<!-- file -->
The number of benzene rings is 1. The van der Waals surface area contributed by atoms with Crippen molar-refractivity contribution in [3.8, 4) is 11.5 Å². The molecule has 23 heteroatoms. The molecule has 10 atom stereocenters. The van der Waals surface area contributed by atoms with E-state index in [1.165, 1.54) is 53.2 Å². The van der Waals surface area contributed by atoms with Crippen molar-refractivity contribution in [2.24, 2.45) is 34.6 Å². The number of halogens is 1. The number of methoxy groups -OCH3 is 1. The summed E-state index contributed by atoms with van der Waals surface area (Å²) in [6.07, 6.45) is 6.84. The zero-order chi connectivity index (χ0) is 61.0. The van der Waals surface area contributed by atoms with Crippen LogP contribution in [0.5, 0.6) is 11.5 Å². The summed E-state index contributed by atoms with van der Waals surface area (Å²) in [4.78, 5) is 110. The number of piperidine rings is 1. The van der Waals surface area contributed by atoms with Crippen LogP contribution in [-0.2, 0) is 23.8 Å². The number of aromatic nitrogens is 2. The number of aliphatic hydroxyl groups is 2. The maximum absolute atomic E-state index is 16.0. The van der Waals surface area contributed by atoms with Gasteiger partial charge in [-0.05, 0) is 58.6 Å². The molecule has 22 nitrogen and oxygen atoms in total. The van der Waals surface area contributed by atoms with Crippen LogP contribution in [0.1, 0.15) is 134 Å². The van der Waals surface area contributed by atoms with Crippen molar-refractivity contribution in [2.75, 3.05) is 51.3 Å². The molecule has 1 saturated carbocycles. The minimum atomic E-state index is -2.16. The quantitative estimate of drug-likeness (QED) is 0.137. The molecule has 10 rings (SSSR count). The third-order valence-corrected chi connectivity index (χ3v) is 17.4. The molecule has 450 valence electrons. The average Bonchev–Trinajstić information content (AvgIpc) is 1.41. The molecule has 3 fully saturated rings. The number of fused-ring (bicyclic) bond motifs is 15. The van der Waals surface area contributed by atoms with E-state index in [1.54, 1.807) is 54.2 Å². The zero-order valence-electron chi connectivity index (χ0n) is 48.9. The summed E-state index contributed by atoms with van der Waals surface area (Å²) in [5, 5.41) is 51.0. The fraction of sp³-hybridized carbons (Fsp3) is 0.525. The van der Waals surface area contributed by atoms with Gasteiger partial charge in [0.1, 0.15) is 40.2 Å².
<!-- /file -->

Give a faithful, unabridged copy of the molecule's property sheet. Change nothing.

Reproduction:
The number of benzene rings is 1. The van der Waals surface area contributed by atoms with Crippen molar-refractivity contribution in [3.8, 4) is 11.5 Å². The molecule has 23 heteroatoms. The molecule has 10 atom stereocenters. The van der Waals surface area contributed by atoms with E-state index in [1.165, 1.54) is 53.2 Å². The van der Waals surface area contributed by atoms with Crippen molar-refractivity contribution in [2.24, 2.45) is 34.6 Å². The number of halogens is 1. The number of methoxy groups -OCH3 is 1. The summed E-state index contributed by atoms with van der Waals surface area (Å²) in [6.07, 6.45) is 6.84. The zero-order chi connectivity index (χ0) is 61.0. The van der Waals surface area contributed by atoms with Crippen LogP contribution in [0.5, 0.6) is 11.5 Å². The summed E-state index contributed by atoms with van der Waals surface area (Å²) in [4.78, 5) is 110. The number of piperidine rings is 1. The van der Waals surface area contributed by atoms with Crippen LogP contribution in [-0.2, 0) is 23.8 Å². The number of aromatic nitrogens is 2. The number of aliphatic hydroxyl groups is 2. The maximum absolute atomic E-state index is 16.0. The van der Waals surface area contributed by atoms with Gasteiger partial charge in [-0.05, 0) is 58.6 Å². The molecule has 22 nitrogen and oxygen atoms in total. The van der Waals surface area contributed by atoms with Crippen LogP contribution in [0.1, 0.15) is 134 Å². The van der Waals surface area contributed by atoms with Crippen molar-refractivity contribution in [2.75, 3.05) is 51.3 Å². The molecule has 1 saturated carbocycles. The minimum atomic E-state index is -2.16. The quantitative estimate of drug-likeness (QED) is 0.137. The molecule has 10 rings (SSSR count). The third-order valence-corrected chi connectivity index (χ3v) is 17.4. The molecule has 450 valence electrons. The average Bonchev–Trinajstić information content (AvgIpc) is 1.41. The molecule has 3 fully saturated rings. The number of fused-ring (bicyclic) bond motifs is 15. The van der Waals surface area contributed by atoms with E-state index in [1.54, 1.807) is 54.2 Å². The zero-order valence-electron chi connectivity index (χ0n) is 48.9. The summed E-state index contributed by atoms with van der Waals surface area (Å²) in [5, 5.41) is 51.0. The fraction of sp³-hybridized carbons (Fsp3) is 0.525. The van der Waals surface area contributed by atoms with Gasteiger partial charge in [0.1, 0.15) is 40.2 Å².